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Tom's Top Business Book Picks

Guns, Germs, and Steel, by Jared Diamond. I loved this book because of its bold intellectual sweep. Jared Diamond integrates history, anthropology, genetics, and economic history to try to understand why some people are more economically successful than others.

Alexander Hamilton, by Ron Chernow. Alexander Hamilton was not only the greatest Treasury Secretary but also the economic and financial architect of the fledgling United States. He was a very deep and prescient economic thinker. Chernow's wonderful biography made me want to re-read the Federalist Papers.

The World is Flat, by Thomas Friedman. Tom Friedman is a terrific observer and writer. This book pulls together what we know to be important changes in politics, economics, and technology and synthesizes a coherent narrative from the many disparate forces for change that are changing the way that the world works and does business. We were privileged to have him on campus to address these issues with our alumni.

Moneyball, by Michael Lewis. Although it is a book about the Oakland A's baseball team and their brilliant General Manager, Billy Beane, Moneyball is my favorite recent business/management book. Billy Beane took one of the most tradition-bound businesses in America - professional baseball - and overturned its most basic principles. He did it by using sophisticated statistical research in place of traditional "gut instinct." Billy Beane put his trust in a group of baseball nerds with new ideas and computers and transformed how prospective players are evaluated.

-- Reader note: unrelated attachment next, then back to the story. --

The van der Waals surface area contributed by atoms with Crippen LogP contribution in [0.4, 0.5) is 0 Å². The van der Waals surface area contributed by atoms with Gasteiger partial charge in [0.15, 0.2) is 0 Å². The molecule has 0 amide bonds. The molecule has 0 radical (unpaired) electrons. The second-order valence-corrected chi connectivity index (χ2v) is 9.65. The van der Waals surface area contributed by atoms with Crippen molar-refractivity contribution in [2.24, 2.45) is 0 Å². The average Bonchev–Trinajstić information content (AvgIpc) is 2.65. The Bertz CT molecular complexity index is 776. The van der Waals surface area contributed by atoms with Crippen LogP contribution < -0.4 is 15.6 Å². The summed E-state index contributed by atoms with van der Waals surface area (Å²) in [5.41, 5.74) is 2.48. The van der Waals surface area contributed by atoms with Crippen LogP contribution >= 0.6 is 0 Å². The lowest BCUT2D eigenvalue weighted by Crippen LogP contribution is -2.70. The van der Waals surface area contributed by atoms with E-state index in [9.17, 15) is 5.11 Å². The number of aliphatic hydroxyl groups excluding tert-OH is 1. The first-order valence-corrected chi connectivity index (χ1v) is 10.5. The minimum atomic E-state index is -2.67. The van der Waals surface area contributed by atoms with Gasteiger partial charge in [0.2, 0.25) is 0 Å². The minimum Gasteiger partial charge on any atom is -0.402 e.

The Museum of Clear Ideas, by Donald Hall. This is a book of poetry, but poetry that talks about everyday things. Written beautifully and with great clarity, he even applies his art to topics like baseball.

The White Man's Burden: Why the West's Efforts to Aid the Rest Have Done So Much Ill and So Little Good, by William Easterly. Fellow NYU economist Easterly depicts the dichotomy of global prosperity and global poverty, forcing a reassessment of the West's “success” in addressing the needs of developing economies. An important and provocative text for our era of globalization.

Postwar: A History of Europe Since 1945, by Tony Judt. This magisterial work of contemporary history is a rich composite of Europe in the post-War era.